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NOTES FROM THE WILDLIFE CENTER OF MISSOURI: Windows Into Spring

By Sarah Felumb

Education Coordinator

The Wildlife Center of Missouri

 

From the cozy warmth of my office chair, gazing out onto our acreage at the Wildlife Center of Missouri, I can see the pond as it freezes and thaws, freezes and thaws.  I haven’t taken a walk around the pond trail in a few months.  After the first cold snap of November, my time in the out-of-doors has been more limited than my used to be lifestyle of winter in California.  There is talk in the eco-community of a “nature deficit disorder” condition beginning to affect children in modern societies who’ve become more consumed with their I-pods, than the audio experience of crickets chirping at night.  The winter itself can even make one feel rather deficient of nature: cold weather outside pushes us indoors where the comforts of media abound and distractions are plentiful.  Although the gray days of winter seem short, there is great joy to be discovered soon in the baby season of our native Missouri wildlife.

For just around the corner, and in fact, just in the corner of my yard, I’ve begun to see sprouts of life and spring rising again.  Four shoots of pale green iris poke anxiously from the matted, brown tendrils of last summer’s plants.  A trip to Walgreen’s yields an entranceway stocked with wire tomato plant hangers and calculated rows of vegetable seeds.  Collectively, in March, we are all ready for the end of winter—but it is not quite time yet.  The transition between winter and spring is one of the most graceful and sublime pursuits of nature.  The gentle push of cold into warmth, of hibernation into awakening, and the flush of color to every corner enlighten our spirits to get outside and enjoy ourselves.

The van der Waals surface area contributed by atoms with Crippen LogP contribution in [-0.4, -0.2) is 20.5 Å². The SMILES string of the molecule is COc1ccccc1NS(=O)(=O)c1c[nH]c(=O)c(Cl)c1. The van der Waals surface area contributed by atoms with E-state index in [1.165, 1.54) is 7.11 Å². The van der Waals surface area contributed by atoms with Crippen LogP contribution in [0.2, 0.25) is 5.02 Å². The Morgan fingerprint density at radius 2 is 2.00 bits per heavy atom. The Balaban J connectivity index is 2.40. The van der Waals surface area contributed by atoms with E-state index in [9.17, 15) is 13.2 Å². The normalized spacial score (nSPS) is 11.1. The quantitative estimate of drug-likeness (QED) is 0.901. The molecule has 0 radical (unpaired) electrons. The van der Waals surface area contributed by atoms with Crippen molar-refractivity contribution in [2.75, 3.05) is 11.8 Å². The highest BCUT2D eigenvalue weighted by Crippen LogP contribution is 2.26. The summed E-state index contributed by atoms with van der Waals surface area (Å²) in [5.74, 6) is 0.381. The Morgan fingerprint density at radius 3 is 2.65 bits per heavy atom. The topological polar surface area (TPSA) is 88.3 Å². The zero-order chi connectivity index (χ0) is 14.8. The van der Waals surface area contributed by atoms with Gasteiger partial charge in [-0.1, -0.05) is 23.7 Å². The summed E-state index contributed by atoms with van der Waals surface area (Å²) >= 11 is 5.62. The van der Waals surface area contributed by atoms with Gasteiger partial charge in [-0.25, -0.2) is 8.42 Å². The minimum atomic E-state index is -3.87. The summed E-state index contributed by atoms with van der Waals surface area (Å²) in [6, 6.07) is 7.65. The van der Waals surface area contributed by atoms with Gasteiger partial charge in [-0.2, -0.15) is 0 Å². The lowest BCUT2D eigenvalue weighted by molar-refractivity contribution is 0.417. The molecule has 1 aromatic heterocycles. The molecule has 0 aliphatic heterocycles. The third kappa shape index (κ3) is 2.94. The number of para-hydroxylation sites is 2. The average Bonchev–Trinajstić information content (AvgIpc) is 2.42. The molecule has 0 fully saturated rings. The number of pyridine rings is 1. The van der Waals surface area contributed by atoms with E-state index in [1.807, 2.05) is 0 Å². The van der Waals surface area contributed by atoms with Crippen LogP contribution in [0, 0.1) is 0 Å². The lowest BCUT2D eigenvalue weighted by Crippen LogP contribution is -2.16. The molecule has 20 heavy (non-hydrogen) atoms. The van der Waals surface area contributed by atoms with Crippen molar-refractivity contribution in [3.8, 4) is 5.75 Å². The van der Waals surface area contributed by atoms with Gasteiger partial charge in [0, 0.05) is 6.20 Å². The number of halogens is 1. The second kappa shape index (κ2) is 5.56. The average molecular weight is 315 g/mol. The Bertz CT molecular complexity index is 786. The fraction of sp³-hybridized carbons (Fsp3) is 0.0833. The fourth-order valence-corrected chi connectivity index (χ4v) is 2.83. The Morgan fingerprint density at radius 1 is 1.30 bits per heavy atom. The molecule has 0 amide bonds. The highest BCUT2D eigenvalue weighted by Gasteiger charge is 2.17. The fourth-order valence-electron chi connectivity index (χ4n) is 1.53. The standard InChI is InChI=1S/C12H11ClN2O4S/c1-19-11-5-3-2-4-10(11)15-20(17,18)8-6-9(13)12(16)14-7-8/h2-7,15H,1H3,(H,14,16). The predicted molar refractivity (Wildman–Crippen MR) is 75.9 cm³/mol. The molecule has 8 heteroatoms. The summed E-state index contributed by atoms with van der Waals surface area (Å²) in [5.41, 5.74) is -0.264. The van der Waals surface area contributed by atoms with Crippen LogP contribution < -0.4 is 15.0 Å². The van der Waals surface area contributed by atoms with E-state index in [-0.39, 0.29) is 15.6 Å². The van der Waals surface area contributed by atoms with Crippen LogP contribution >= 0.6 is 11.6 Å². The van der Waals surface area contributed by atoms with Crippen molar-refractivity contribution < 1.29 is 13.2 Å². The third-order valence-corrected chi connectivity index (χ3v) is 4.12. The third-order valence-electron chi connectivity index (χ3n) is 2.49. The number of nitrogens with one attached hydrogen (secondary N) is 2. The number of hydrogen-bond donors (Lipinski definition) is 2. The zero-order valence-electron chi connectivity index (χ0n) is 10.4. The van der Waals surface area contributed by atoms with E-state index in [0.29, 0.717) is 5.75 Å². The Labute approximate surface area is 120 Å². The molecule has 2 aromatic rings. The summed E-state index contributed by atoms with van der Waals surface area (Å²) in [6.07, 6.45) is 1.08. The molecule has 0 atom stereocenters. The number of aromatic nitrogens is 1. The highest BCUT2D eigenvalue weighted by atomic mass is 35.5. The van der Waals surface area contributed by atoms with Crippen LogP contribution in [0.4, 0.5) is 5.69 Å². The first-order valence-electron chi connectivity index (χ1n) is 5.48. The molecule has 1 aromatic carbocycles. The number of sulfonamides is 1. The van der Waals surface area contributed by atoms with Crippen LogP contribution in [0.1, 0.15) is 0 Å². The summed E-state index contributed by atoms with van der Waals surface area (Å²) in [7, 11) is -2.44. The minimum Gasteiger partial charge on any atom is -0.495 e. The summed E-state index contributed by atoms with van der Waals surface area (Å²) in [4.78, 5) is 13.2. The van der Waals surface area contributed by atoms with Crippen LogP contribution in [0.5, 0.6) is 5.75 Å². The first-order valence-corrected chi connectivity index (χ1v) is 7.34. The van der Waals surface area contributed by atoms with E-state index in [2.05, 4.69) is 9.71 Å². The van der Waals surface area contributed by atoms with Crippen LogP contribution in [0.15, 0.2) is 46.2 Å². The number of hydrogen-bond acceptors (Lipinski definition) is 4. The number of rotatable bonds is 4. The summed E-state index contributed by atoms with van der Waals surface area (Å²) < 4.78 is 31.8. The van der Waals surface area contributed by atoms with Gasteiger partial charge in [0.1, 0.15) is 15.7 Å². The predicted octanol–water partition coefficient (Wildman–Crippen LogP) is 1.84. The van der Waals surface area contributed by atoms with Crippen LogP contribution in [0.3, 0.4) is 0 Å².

At the Wildlife Center of Missouri, we recently became members of the Gateway Children’s Nature Connection, a community organization whose mission is to “help children on the inside, by taking them outside”.  And as adults, we could learn a thing or two about a child’s desire to play imaginatively in the outdoors.  Our summer camp this July invites children to the Wildlife Center to enjoy days of experiential-based outdoor learning and fun.  Activities span the subjects of Missouri wildlife, ecology, eco-arts, and aquatic life.  Opportunities for imagination will be unlimited, and with 17 acres of space to play, outdoor time will be too.  In fact, our summer camp may just be the perfect antidote to the “nature deficit disorder” you may be seeing in some of the children in your community.  Now if we only had summer camps for adults with the same condition.

For more information please call The Wildlife Center of Missouri at (636)394-1880.

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